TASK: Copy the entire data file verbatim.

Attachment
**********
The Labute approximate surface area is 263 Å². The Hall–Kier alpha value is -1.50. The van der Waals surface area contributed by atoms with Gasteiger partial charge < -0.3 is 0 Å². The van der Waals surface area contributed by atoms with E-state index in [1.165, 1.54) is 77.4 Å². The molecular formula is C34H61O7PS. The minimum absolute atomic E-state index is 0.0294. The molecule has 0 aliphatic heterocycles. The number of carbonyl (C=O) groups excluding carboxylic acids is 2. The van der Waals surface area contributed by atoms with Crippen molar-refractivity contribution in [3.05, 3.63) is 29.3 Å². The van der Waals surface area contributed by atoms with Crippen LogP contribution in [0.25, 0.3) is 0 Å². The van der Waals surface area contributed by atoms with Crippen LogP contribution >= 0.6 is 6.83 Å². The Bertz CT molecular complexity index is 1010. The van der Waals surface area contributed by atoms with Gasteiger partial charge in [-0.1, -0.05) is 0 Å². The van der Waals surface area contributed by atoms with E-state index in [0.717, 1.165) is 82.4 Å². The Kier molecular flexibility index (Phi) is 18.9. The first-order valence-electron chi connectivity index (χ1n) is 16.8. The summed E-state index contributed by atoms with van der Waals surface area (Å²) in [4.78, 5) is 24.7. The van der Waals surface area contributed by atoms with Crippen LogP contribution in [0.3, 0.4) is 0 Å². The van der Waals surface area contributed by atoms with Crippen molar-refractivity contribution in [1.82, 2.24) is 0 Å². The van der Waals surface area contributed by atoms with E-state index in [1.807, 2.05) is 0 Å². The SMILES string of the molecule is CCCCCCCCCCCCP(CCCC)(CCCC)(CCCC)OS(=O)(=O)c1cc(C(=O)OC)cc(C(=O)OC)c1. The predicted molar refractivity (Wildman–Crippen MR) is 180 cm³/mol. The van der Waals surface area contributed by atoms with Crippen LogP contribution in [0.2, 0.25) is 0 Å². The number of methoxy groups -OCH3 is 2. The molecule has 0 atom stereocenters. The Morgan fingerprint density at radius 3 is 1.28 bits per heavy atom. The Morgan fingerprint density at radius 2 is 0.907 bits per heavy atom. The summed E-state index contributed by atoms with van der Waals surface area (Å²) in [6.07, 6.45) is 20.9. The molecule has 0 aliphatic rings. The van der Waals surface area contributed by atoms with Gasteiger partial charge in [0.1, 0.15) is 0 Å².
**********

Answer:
The Labute approximate surface area is 263 Å². The Hall–Kier alpha value is -1.50. The van der Waals surface area contributed by atoms with Gasteiger partial charge < -0.3 is 0 Å². The van der Waals surface area contributed by atoms with E-state index in [1.165, 1.54) is 77.4 Å². The molecular formula is C34H61O7PS. The minimum absolute atomic E-state index is 0.0294. The molecule has 0 aliphatic heterocycles. The number of carbonyl (C=O) groups excluding carboxylic acids is 2. The van der Waals surface area contributed by atoms with Crippen molar-refractivity contribution in [3.05, 3.63) is 29.3 Å². The van der Waals surface area contributed by atoms with Crippen LogP contribution in [0.25, 0.3) is 0 Å². The van der Waals surface area contributed by atoms with Crippen LogP contribution >= 0.6 is 6.83 Å². The Bertz CT molecular complexity index is 1010. The van der Waals surface area contributed by atoms with Gasteiger partial charge in [-0.1, -0.05) is 0 Å². The van der Waals surface area contributed by atoms with E-state index in [0.717, 1.165) is 82.4 Å². The Kier molecular flexibility index (Phi) is 18.9. The first-order valence-electron chi connectivity index (χ1n) is 16.8. The summed E-state index contributed by atoms with van der Waals surface area (Å²) in [4.78, 5) is 24.7. The van der Waals surface area contributed by atoms with Crippen LogP contribution in [0.3, 0.4) is 0 Å². The van der Waals surface area contributed by atoms with Crippen molar-refractivity contribution in [1.82, 2.24) is 0 Å². The van der Waals surface area contributed by atoms with E-state index in [1.807, 2.05) is 0 Å². The SMILES string of the molecule is CCCCCCCCCCCCP(CCCC)(CCCC)(CCCC)OS(=O)(=O)c1cc(C(=O)OC)cc(C(=O)OC)c1. The predicted molar refractivity (Wildman–Crippen MR) is 180 cm³/mol. The van der Waals surface area contributed by atoms with Crippen LogP contribution in [0.2, 0.25) is 0 Å². The number of methoxy groups -OCH3 is 2. The molecule has 0 atom stereocenters. The Morgan fingerprint density at radius 3 is 1.28 bits per heavy atom. The Morgan fingerprint density at radius 2 is 0.907 bits per heavy atom. The summed E-state index contributed by atoms with van der Waals surface area (Å²) in [6.07, 6.45) is 20.9. The molecule has 0 aliphatic rings. The van der Waals surface area contributed by atoms with Gasteiger partial charge in [0.1, 0.15) is 0 Å².